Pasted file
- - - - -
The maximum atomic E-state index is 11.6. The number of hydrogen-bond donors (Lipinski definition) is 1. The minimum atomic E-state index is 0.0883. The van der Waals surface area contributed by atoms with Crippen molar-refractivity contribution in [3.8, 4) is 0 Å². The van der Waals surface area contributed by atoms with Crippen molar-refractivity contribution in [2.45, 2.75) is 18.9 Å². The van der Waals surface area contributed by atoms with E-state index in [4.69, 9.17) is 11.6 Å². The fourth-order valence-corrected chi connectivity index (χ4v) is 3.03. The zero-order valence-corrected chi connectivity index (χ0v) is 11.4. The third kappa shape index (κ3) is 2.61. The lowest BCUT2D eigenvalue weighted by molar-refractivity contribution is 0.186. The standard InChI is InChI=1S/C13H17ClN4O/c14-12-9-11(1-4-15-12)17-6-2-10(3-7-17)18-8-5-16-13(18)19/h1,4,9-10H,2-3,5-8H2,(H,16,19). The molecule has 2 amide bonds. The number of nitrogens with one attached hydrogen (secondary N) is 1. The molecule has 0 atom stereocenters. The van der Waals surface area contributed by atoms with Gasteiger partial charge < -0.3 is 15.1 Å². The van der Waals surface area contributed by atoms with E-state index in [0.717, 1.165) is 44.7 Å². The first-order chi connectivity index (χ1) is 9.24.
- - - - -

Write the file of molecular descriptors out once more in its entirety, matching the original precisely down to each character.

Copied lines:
The maximum atomic E-state index is 11.6. The number of hydrogen-bond donors (Lipinski definition) is 1. The minimum atomic E-state index is 0.0883. The van der Waals surface area contributed by atoms with Crippen molar-refractivity contribution in [3.8, 4) is 0 Å². The van der Waals surface area contributed by atoms with Crippen molar-refractivity contribution in [2.45, 2.75) is 18.9 Å². The van der Waals surface area contributed by atoms with E-state index in [4.69, 9.17) is 11.6 Å². The fourth-order valence-corrected chi connectivity index (χ4v) is 3.03. The zero-order valence-corrected chi connectivity index (χ0v) is 11.4. The third kappa shape index (κ3) is 2.61. The lowest BCUT2D eigenvalue weighted by molar-refractivity contribution is 0.186. The standard InChI is InChI=1S/C13H17ClN4O/c14-12-9-11(1-4-15-12)17-6-2-10(3-7-17)18-8-5-16-13(18)19/h1,4,9-10H,2-3,5-8H2,(H,16,19). The molecule has 2 amide bonds. The number of nitrogens with one attached hydrogen (secondary N) is 1. The molecule has 0 atom stereocenters. The van der Waals surface area contributed by atoms with Gasteiger partial charge < -0.3 is 15.1 Å². The van der Waals surface area contributed by atoms with E-state index in [0.717, 1.165) is 44.7 Å². The first-order chi connectivity index (χ1) is 9.24.